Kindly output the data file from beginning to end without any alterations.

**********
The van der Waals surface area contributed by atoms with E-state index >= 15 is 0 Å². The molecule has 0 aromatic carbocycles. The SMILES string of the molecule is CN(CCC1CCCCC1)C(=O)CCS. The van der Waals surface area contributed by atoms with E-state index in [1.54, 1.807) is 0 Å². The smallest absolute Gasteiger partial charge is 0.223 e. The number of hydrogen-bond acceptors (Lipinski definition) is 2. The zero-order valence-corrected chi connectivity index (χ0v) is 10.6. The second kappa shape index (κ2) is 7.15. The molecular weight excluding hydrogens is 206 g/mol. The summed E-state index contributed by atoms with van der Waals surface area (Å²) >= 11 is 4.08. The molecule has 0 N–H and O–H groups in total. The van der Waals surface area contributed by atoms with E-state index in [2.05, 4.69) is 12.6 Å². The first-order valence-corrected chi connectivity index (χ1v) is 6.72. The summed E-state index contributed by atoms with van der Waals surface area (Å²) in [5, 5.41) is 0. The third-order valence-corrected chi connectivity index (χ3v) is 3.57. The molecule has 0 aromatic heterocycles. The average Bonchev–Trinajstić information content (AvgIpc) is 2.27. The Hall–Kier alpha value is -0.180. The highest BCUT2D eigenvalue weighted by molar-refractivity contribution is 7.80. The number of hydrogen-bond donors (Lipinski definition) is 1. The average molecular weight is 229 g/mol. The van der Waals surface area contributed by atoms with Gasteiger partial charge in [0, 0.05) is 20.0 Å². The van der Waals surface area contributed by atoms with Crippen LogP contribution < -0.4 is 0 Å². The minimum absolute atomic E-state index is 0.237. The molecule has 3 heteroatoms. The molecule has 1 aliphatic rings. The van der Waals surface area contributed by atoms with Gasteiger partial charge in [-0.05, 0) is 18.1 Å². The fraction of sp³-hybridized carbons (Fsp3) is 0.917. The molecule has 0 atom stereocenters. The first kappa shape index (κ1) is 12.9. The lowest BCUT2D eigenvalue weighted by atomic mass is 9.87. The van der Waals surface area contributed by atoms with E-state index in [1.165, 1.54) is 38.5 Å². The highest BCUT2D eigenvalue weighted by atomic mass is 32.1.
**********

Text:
The van der Waals surface area contributed by atoms with E-state index >= 15 is 0 Å². The molecule has 0 aromatic carbocycles. The SMILES string of the molecule is CN(CCC1CCCCC1)C(=O)CCS. The van der Waals surface area contributed by atoms with E-state index in [1.54, 1.807) is 0 Å². The smallest absolute Gasteiger partial charge is 0.223 e. The number of hydrogen-bond acceptors (Lipinski definition) is 2. The zero-order valence-corrected chi connectivity index (χ0v) is 10.6. The second kappa shape index (κ2) is 7.15. The molecular weight excluding hydrogens is 206 g/mol. The summed E-state index contributed by atoms with van der Waals surface area (Å²) >= 11 is 4.08. The molecule has 0 N–H and O–H groups in total. The van der Waals surface area contributed by atoms with E-state index in [2.05, 4.69) is 12.6 Å². The first-order valence-corrected chi connectivity index (χ1v) is 6.72. The summed E-state index contributed by atoms with van der Waals surface area (Å²) in [5, 5.41) is 0. The third-order valence-corrected chi connectivity index (χ3v) is 3.57. The molecule has 0 aromatic heterocycles. The average Bonchev–Trinajstić information content (AvgIpc) is 2.27. The Hall–Kier alpha value is -0.180. The highest BCUT2D eigenvalue weighted by molar-refractivity contribution is 7.80. The number of hydrogen-bond donors (Lipinski definition) is 1. The average molecular weight is 229 g/mol. The van der Waals surface area contributed by atoms with Gasteiger partial charge in [0, 0.05) is 20.0 Å². The van der Waals surface area contributed by atoms with Crippen LogP contribution < -0.4 is 0 Å². The minimum absolute atomic E-state index is 0.237. The molecule has 3 heteroatoms. The molecule has 1 aliphatic rings. The van der Waals surface area contributed by atoms with Gasteiger partial charge in [-0.05, 0) is 18.1 Å². The fraction of sp³-hybridized carbons (Fsp3) is 0.917. The molecule has 0 atom stereocenters. The first kappa shape index (κ1) is 12.9. The lowest BCUT2D eigenvalue weighted by atomic mass is 9.87. The van der Waals surface area contributed by atoms with E-state index in [1.165, 1.54) is 38.5 Å². The highest BCUT2D eigenvalue weighted by atomic mass is 32.1.